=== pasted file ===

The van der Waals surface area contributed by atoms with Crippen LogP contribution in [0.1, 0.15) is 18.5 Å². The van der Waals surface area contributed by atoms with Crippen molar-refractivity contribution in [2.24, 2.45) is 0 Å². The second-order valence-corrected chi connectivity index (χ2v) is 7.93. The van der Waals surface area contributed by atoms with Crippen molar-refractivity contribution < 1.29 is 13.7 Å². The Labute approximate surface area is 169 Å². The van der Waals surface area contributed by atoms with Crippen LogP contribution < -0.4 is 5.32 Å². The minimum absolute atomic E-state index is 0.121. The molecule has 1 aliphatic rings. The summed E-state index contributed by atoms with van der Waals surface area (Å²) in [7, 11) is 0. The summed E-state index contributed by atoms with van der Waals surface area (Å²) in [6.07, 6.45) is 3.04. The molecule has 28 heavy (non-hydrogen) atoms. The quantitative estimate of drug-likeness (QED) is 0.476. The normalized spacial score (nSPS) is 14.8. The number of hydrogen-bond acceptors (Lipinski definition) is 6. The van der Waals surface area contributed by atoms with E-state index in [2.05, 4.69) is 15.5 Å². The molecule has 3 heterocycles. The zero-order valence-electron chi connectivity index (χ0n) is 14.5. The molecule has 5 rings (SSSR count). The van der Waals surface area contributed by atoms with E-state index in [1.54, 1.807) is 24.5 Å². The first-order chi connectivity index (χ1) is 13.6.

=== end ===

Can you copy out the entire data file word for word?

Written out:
The van der Waals surface area contributed by atoms with Crippen LogP contribution in [0.1, 0.15) is 18.5 Å². The van der Waals surface area contributed by atoms with Crippen molar-refractivity contribution in [2.24, 2.45) is 0 Å². The second-order valence-corrected chi connectivity index (χ2v) is 7.93. The van der Waals surface area contributed by atoms with Crippen molar-refractivity contribution < 1.29 is 13.7 Å². The Labute approximate surface area is 169 Å². The van der Waals surface area contributed by atoms with Crippen LogP contribution < -0.4 is 5.32 Å². The minimum absolute atomic E-state index is 0.121. The molecule has 1 aliphatic rings. The summed E-state index contributed by atoms with van der Waals surface area (Å²) in [7, 11) is 0. The summed E-state index contributed by atoms with van der Waals surface area (Å²) in [6.07, 6.45) is 3.04. The molecule has 28 heavy (non-hydrogen) atoms. The quantitative estimate of drug-likeness (QED) is 0.476. The normalized spacial score (nSPS) is 14.8. The number of hydrogen-bond acceptors (Lipinski definition) is 6. The van der Waals surface area contributed by atoms with E-state index in [2.05, 4.69) is 15.5 Å². The molecule has 3 heterocycles. The zero-order valence-electron chi connectivity index (χ0n) is 14.5. The molecule has 5 rings (SSSR count). The van der Waals surface area contributed by atoms with E-state index in [1.54, 1.807) is 24.5 Å². The first-order chi connectivity index (χ1) is 13.6.